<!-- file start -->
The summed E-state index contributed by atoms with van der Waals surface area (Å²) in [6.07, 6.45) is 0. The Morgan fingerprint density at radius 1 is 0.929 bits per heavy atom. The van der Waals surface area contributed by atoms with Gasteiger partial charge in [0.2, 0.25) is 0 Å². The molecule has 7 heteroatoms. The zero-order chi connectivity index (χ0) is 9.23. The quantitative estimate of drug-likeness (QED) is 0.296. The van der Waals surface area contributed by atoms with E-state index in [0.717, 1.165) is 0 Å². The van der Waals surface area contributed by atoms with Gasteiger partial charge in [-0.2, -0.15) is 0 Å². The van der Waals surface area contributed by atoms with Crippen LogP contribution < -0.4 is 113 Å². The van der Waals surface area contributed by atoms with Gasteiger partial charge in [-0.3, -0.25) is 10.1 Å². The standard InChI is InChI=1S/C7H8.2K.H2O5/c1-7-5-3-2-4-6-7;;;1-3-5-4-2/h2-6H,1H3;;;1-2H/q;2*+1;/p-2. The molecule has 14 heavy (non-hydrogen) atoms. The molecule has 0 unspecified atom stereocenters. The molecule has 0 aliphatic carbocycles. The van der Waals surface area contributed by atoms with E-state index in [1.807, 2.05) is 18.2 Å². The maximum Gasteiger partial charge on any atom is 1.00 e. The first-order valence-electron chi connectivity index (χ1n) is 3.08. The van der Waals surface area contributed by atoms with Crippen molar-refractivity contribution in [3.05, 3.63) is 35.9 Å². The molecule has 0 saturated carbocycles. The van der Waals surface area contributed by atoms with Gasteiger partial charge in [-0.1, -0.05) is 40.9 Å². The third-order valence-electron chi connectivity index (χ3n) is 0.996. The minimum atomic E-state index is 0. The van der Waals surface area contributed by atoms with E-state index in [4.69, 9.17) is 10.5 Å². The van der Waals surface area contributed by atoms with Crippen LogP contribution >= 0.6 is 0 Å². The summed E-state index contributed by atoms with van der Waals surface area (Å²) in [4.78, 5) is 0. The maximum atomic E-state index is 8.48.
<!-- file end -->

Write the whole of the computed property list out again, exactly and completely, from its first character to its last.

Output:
The summed E-state index contributed by atoms with van der Waals surface area (Å²) in [6.07, 6.45) is 0. The Morgan fingerprint density at radius 1 is 0.929 bits per heavy atom. The van der Waals surface area contributed by atoms with Gasteiger partial charge in [0.2, 0.25) is 0 Å². The molecule has 7 heteroatoms. The zero-order chi connectivity index (χ0) is 9.23. The quantitative estimate of drug-likeness (QED) is 0.296. The van der Waals surface area contributed by atoms with E-state index in [0.717, 1.165) is 0 Å². The van der Waals surface area contributed by atoms with Gasteiger partial charge in [-0.2, -0.15) is 0 Å². The van der Waals surface area contributed by atoms with Crippen LogP contribution < -0.4 is 113 Å². The van der Waals surface area contributed by atoms with Gasteiger partial charge in [-0.3, -0.25) is 10.1 Å². The standard InChI is InChI=1S/C7H8.2K.H2O5/c1-7-5-3-2-4-6-7;;;1-3-5-4-2/h2-6H,1H3;;;1-2H/q;2*+1;/p-2. The molecule has 14 heavy (non-hydrogen) atoms. The molecule has 0 unspecified atom stereocenters. The molecule has 0 aliphatic carbocycles. The van der Waals surface area contributed by atoms with E-state index in [1.807, 2.05) is 18.2 Å². The maximum Gasteiger partial charge on any atom is 1.00 e. The first-order valence-electron chi connectivity index (χ1n) is 3.08. The van der Waals surface area contributed by atoms with Crippen molar-refractivity contribution in [3.05, 3.63) is 35.9 Å². The molecule has 0 saturated carbocycles. The van der Waals surface area contributed by atoms with Gasteiger partial charge in [-0.1, -0.05) is 40.9 Å². The third-order valence-electron chi connectivity index (χ3n) is 0.996. The minimum atomic E-state index is 0. The van der Waals surface area contributed by atoms with E-state index in [4.69, 9.17) is 10.5 Å². The van der Waals surface area contributed by atoms with Crippen LogP contribution >= 0.6 is 0 Å². The summed E-state index contributed by atoms with van der Waals surface area (Å²) in [4.78, 5) is 0. The maximum atomic E-state index is 8.48.